Article

Cancer gene therapy by IL-12 gene delivery using liposomal bubbles and tumoral ultrasound exposure

Department of Biopharmaceutics, School of Pharmaceutical Sciences, Teikyo University, Sagamihara, Kanagawa, Japan.
Journal of Controlled Release (Impact Factor: 7.26). 10/2009; 142(2):245-50. DOI: 10.1016/j.jconrel.2009.10.027
Source: PubMed

ABSTRACT Interleukin-12 (IL-12) gene therapy is expected to be effective against cancers because it primes the immune system for cancer cells. In this therapy, it is important to induce IL-12 gene expression in the tumor tissue. Sonoporation is an attractive technique for developing non-invasive and non-viral gene delivery systems, but simple sonoporation using only ultrasound is not an effective cancer gene therapy because of the low efficiency of gene delivery. We addressed this problem by combining ultrasound and novel ultrasound-sensitive liposomes (Bubble liposomes) which contain the ultrasound imaging gas perfluoropropane. Our previous work showed that this is an effective gene delivery system, and that Bubble liposome collapse (cavitation) is induced by ultrasound exposure. In this study, we assessed the utility of this system in cancer gene therapy using IL-12 corded plasmid DNA. The combination of Bubble liposomes and ultrasound dramatically suppressed tumor growth. This therapeutic effect was T-cell dependent, requiring mainly CD8(+) T lymphocytes in the effector phase, as confirmed by a mouse in vivo depletion assay. In addition, migration of CD8(+) T cells was observed in the mice, indicating that the combination of Bubble liposomes and ultrasound is a good non-viral vector system in IL-12 cancer gene therapy.

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    • "To solve this problem, several papers report on the so-called nanobubbles [29] [30], also named 'bubble liposomes' [32], which are smaller than 1 μm, combining the benefits of a liposome (small size, long circulation time) with ultrasound responsiveness. These small bubbles are generally prepared by sonicating liposomes in the presence of fluorinated gases. "
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    ABSTRACT: Time and space controlled drug delivery still remains a huge challenge in medicine. A novel approach that could offer a solution is ultrasound guided drug delivery. “Ultrasonic drug delivery” is often based on the use of small gas bubbles (so-called microbubbles) that oscillate and cavitate upon exposure to ultrasound waves. Some microbubbles are FDA approved contrast agents for ultrasound imaging and are nowadays widely investigated as promising drug carriers. Indeed, it has been observed that upon exposure to ultrasound waves, microbubbles may (a) release the encapsulated drugs and (b) simultaneously change the structure of the cell membranes in contact with the microbubbles which may facilitate drug entrance into cells. This review aims to highlight (a) major factors known so far which affect ultrasonic drug delivery (like the structure of the microbubbles, acoustic settings, etc.) and (b) summarizes the recent preclinical progress in this field together with a number of promising new concepts and applications.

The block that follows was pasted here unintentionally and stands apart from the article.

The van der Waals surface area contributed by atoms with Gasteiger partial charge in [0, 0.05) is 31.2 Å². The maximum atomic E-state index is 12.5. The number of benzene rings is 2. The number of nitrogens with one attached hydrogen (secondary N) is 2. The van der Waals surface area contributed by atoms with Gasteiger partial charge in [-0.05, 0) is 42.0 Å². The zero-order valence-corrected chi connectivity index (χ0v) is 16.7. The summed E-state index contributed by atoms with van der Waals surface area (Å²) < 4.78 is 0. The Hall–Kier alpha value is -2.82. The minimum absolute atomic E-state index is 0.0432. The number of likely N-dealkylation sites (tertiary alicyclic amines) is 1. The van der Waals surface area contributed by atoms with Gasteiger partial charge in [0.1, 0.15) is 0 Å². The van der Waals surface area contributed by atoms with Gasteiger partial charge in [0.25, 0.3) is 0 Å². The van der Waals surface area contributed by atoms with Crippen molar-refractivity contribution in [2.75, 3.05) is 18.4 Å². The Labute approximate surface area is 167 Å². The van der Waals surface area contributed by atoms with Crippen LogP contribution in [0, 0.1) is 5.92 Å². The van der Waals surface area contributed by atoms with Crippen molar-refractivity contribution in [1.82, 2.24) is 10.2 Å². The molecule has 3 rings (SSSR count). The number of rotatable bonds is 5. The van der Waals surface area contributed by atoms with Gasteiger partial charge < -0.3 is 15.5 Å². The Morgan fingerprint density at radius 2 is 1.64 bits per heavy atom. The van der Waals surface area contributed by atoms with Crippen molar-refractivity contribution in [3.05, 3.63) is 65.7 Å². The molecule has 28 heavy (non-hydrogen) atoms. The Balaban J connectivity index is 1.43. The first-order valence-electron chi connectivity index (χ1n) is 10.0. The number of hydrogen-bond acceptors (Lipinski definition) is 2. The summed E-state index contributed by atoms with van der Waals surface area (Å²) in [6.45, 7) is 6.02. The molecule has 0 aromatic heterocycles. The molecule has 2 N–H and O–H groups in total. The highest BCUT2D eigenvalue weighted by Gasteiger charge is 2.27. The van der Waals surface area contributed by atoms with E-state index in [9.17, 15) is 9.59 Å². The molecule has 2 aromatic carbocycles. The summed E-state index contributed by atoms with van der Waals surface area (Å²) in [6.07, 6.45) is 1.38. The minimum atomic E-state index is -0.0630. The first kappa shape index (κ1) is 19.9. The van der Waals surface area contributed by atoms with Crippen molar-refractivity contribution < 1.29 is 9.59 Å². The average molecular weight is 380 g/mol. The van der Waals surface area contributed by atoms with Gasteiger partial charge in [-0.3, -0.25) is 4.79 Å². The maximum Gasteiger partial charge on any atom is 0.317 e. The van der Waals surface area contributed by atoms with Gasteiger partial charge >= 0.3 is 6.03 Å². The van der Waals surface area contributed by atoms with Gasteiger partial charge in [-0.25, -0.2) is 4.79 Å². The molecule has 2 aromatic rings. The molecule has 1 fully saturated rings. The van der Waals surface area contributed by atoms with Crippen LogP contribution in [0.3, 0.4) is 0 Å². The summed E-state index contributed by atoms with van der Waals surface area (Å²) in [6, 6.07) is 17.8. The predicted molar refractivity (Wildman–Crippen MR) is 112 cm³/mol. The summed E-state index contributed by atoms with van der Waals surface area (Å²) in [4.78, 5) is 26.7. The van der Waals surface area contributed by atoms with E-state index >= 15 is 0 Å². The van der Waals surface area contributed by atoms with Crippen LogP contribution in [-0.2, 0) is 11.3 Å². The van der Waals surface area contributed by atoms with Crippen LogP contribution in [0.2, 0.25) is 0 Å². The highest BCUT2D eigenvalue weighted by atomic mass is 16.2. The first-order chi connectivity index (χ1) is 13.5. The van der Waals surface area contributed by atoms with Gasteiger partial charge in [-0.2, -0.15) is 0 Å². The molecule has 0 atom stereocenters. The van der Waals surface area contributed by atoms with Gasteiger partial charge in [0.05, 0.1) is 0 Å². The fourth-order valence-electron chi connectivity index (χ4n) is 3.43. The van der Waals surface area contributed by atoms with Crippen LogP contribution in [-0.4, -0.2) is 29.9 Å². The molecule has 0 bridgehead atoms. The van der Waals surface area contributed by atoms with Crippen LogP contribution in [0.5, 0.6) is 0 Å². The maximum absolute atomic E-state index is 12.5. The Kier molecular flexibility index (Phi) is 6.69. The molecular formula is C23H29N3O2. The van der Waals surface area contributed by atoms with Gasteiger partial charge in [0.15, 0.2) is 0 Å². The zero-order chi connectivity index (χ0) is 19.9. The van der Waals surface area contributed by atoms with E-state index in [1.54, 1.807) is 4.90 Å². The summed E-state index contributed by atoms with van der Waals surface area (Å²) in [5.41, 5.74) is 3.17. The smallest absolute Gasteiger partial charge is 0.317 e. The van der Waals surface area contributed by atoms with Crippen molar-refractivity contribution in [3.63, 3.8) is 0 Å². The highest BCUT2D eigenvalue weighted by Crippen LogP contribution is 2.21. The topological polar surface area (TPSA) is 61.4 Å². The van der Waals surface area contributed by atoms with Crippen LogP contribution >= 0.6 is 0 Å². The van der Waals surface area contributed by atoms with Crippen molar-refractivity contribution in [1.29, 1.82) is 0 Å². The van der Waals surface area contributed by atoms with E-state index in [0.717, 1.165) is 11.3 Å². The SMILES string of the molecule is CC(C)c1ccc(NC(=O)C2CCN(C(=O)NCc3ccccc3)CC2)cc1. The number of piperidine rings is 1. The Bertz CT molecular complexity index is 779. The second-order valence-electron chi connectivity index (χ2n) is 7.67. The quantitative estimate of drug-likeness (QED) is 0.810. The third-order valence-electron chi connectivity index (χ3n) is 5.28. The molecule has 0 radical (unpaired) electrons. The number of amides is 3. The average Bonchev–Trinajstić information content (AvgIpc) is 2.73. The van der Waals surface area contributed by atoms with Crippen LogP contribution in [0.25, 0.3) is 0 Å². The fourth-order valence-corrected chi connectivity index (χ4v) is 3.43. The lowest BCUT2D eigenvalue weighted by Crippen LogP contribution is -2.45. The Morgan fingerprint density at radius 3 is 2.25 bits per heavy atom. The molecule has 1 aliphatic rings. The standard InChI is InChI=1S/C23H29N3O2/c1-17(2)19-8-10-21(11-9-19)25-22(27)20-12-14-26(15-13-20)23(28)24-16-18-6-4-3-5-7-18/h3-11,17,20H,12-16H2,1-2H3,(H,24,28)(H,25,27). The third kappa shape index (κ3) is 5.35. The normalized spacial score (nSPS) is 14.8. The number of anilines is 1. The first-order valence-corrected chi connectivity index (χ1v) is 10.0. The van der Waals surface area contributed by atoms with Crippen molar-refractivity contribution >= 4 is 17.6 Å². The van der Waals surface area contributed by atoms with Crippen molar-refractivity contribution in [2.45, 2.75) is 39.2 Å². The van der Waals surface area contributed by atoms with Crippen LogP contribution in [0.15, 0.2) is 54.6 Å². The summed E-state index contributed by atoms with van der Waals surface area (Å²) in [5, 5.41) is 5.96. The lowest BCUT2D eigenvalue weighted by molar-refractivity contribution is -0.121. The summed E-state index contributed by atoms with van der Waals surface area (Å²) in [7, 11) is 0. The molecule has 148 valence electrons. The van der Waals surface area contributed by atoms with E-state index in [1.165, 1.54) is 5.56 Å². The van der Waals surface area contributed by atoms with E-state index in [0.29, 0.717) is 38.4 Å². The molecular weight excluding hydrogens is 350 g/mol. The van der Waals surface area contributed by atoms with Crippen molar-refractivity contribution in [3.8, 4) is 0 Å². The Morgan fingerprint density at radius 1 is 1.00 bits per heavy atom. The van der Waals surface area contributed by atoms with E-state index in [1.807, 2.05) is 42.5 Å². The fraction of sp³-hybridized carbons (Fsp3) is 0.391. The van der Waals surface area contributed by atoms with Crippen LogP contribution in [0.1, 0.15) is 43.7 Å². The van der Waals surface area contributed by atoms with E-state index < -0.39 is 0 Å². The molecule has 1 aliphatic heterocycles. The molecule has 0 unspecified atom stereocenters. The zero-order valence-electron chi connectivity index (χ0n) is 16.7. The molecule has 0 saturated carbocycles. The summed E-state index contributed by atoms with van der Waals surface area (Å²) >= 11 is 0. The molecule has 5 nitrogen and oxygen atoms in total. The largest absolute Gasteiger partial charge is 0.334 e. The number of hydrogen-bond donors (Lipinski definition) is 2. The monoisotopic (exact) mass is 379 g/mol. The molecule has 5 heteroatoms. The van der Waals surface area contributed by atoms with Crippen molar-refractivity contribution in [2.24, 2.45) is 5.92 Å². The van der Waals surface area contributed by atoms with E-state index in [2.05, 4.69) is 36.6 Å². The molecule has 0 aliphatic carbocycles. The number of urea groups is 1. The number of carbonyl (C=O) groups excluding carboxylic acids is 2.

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    • "For example, the transgene expression of luciferase plasmid in the posterior heart after US-mediated transfection peaked at Day 4 but dropped to less than one tenth of the peak value at Day 14 [15]. In one case, the half period of luciferase expression after gene transfection with bubble liposomes and US in mice was only 0.54 days and the luciferase activity was less than 1% at Day 7 [16]. Previous research has shown that cationic polymers such as polyethylenimine (PEI) could enhance the efficiency (and potentially also the expression duration) of both in vitro and in vivo gene transfection. "
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    Journal of Controlled Release 03/2012; 160(1):64-71. DOI:10.1016/j.jconrel.2012.03.007 · 7.26 Impact Factor
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    • "Liposomes have been known as drug, antigen, and gene delivery carriers [17] [18] [19] [20] [21]. To solve the above-mentioned issues of microbubbles, we previously developed polyethylene glycol-(PEG-) modified liposomes entrapping echo contrast, bubble liposomes (BL), which can function as a novel gene delivery tool by applying them with US exposure [22] [23] [24] [25] [26] [27]. "
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    ABSTRACT: Recently, we have developed novel polyethylene glycol modified liposomes (bubble liposomes; BL) entrapping an ultrasound (US) imaging gas, which can work as a gene delivery tool with US exposure. In this study, we investigated the usefulness of US-mediated gene transfer systems with BL into synoviocytes in vitro and joint synovium in vivo. Highly efficient gene transfer could be achieved in the cultured primary synoviocytes transfected with the combination of BL and US exposure, compared to treatment with plasmid DNA (pDNA) alone, pDNA plus BL, or pDNA plus US. When BL was injected into the knee joints of mice, and US exposure was applied transcutaneously to the injection site, highly efficient gene expression could be observed in the knee joint transfected with the combination of BL and US exposure, compared to treatment with pDNA alone, pDNA plus BL, or pDNA plus US. The localized and prolonged gene expression was also shown by an in vivo luciferase imaging system. Thus, this local gene delivery system into joint synovium using the combination of BL and US exposure may be an effective means for gene therapy in joint disorders.
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